Variance reduction

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Monte Carlo is important but can be considered a straightforward technique. Its main issue is variance. To try to get rid of it, what can be done is to increase the number of samples N. However, each time we want to reduce variance two times, we need four fold the number of samples (for the blunder to diminish linearly, the quantity of tests needs to increase exponentially). Because of that great deal of research was invested into discovering whether change could be decreased by some other mean than simply expanding N. Luckily, mathematics can help answering this question. Monte Carlo integration typically has an error variance of the form σ^2/N. Even though we get a better answer by sampling with a larger value of N, the computing time grows with N. Sometimes it is conceivable to decrease σ instead. To do this, we construct a new Monte Carlo problem with the same answer as our original one but with a lower σ. This leads to an entire branch in Monte Carlo research focused on what's known as variance reduction methods. [1] [2]
When do we need variance reduction? It is mostly needed in simulations of highly complex models with high computation cost per replication, and in simulations of rare events with too many replications in crude Monte Carlo. There are many applications of these phenomena in a variety of fields, for example: physics, finance, statistics, reliability or systems biology.[3]

Variance reduction techniques

In this chapter can be found description for some of the popular classic variance reduction techniques, mainly focusing on antithetic variables and common random numbers (CRN). CRN is commonly utilized in a simulation study in which we want to compare performance measures of two distinct systems. Every single other method (for instance antithetic variables, stratification) is valuable in the case that we want to simulate a performance measure of only a single system. These methods all enhance effectiveness by sampling the input values more strategically. Next let’s consider conditioning and control variates. These methods take advantage of closed form solutions to problems similar to the given one. Another major method is importance sampling. Like some of the other methods, importance sampling also changes where we take the sample values, but rather than distributing them in more balanced ways it purposely oversamples from some regions and then corrects for this distortion by reweighting. It is accordingly an extreme reformulation of the issue and can be dubious to do well. [4] [5]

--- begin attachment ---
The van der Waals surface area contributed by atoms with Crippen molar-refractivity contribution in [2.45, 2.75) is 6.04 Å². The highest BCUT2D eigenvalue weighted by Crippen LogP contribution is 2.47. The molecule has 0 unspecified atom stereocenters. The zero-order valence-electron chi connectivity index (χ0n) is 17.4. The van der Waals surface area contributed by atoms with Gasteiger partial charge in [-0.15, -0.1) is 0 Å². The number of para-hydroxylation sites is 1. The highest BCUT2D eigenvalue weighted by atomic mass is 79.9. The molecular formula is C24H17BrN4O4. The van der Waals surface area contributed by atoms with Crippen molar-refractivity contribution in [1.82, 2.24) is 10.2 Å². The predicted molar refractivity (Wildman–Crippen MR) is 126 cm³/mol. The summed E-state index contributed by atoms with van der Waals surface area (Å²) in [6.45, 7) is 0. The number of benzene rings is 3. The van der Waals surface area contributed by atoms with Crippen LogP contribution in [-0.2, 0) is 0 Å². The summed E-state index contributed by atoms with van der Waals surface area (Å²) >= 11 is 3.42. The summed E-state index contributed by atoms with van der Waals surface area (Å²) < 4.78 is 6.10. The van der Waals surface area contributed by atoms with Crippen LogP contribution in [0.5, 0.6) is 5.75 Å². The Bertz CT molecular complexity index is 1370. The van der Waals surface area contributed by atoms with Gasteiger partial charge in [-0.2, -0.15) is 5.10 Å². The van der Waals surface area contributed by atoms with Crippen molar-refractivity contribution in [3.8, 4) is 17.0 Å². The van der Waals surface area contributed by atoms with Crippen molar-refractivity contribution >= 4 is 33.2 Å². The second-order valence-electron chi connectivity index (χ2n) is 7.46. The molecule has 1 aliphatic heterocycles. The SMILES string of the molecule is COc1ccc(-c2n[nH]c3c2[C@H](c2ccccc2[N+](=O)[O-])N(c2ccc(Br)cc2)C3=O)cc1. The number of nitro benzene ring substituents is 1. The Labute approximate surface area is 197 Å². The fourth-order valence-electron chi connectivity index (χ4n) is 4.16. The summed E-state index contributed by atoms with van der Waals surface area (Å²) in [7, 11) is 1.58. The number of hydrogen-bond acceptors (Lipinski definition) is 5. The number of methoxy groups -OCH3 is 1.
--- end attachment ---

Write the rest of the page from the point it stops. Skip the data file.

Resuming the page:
Other group of methods consists of heuristic variance reduction techniques. Amongst them we can find some of those popular techniques: Weighting in lieu of absorption, Splitting, Forced collisions, Russian roulette, etc. Underlying idea here is that we want to choose from a probability distribution that we want to use rather than using the one that the physical data indicates.[6]
Last group we will mention here are more modern methods which include Quasi Monte Carlo and Multilevel Monte Carlo Estimator techniques. [7]

Common Random Numbers

Common random numbers (CRN) is the simplest and presumably the most widely used method for increasing the efficiency of comparisons via simulation. It is intuitively appealing and easy to implement in either a custom-made simulation or in a simulation package. In its simplest form, CRN just requires that the systems under study be simulated with the same stream of random numbers. Naturally, this appears to be reasonable since it guarantees that the frameworks are thought about under same conditions. Key idea in the method is that on the off chance X and Y are two random variables, then Var(X−Y) = Var(X) + Var(Y) − 2Cov(X, Y). Thus, for the situation that X and Y are positively correlated, i.e. Cov(X,Y)>0, the variance of X − Y will be smaller than in the case that X and Y are independent. In general, the use of common random numbers leads to positive correlation of the outcomes of a simulation of two systems. As a consequence, it is better to use common random numbers instead of independent random numbers when we compare two different systems.[8] [9]